Moving along RT 2 I spotted a sign for Fruitlands. I had forgotten that this museum was in this area. I didn’t have time to stop today butit sure brought back memories. I visited the grounds about 10 years ago with some friends from Atlanta, Ga. As I recall it was in the fall because the trees were turning colors. It always surprises me when someone from out-of-state asks me about an attraction in my backyard and I haven’t heard of it. That’s part of the reason for this blog. My everyday travels as I learn about my own area and state as well as my “BIG” vacations.
Anyway I remember saying I would go to Fruitlands and having no idea what it was so I’d like to take just a moment of your time to tell you a little about this place. Unfortunately I have no pictures since I didn’t stop this time but that just means I will need to be descriptive.
My friends were interested in Fruitlands because it chronicled the Shaker Experience which evolved in Harvard and Shirley, MA. It all began in June of 1781 when “Mother” Ann Lee and a group of early Shaker Leaders came to the area as missionaries and decided to stay establishing a settlement. Shaker Villages sought to provide basic needs of food, shelter, and clothing. In order to meet these goals some commercial enterprises were developed to generate necessary capital by buying and selling goods and services to the non shaker settlements that they referred to as “the world” .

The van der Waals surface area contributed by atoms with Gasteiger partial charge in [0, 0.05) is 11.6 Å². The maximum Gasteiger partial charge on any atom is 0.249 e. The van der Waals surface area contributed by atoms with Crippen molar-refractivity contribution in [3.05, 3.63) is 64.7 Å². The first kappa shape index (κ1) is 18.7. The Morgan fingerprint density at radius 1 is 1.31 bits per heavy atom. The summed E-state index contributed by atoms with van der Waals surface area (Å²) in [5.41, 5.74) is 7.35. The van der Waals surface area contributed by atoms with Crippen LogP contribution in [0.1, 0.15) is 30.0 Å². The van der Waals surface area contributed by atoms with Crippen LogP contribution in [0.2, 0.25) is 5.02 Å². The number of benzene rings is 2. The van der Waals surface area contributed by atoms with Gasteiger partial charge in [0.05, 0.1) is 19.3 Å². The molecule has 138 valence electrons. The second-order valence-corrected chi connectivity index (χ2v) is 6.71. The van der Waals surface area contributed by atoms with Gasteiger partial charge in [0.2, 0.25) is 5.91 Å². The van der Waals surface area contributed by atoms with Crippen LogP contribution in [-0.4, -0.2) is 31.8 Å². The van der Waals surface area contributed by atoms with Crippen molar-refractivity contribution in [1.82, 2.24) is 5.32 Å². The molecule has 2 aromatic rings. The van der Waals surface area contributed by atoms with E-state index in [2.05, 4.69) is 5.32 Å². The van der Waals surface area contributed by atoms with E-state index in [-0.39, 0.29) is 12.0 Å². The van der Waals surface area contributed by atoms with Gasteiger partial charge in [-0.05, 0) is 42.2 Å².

The Shaker Office at Fruitlands was built in 1794. It was moved to the Fruitlands property in 1920.
Fruitlands was the dream of Clara Endicott Sears. She wanted to preserve a part of New England’s rich cultural history. A woman of means, this wealthy Bostonian purchased the farm that was known as Fruitlands. Bronson Alcott established a transcendental community on the property in 1841. It was not very successful and only lasted about 7 months.
You may have picked up on the name Alcott. It is the same Alcott family from Little Women. Louisa May Alcott is the 2nd daughter of Bronson Alcott. She wrote about the failed commune experience in her book Transcendental Wild Oats. The Farmhouse at Fruitlands where the Alcotts lived is open for viewing. It was declared a national historic Landmark in 1974.
You will also find the Native American Gallery which contains a number of significant artifacts from the Plains, Northwest Coastal, Arctic and Southwest cultural areas. The gallery honors the spiritual and cultural presence of the first Americans.
The Art Gallery contains a permanent collection of over 230 nineteenth century portraits and more than 100 Hudson River School landscapes. The collection includes paintings by Albert Bierstadt, Robert Weir, John Frederick Kensett and many others. Collections contain silhouettes, mourning pictures, textiles to name just a few.
It’s a very interesting and bucolic place. Since it’s been awhile since I’ve been there I should return and provide you with my form of visual aids…pictures!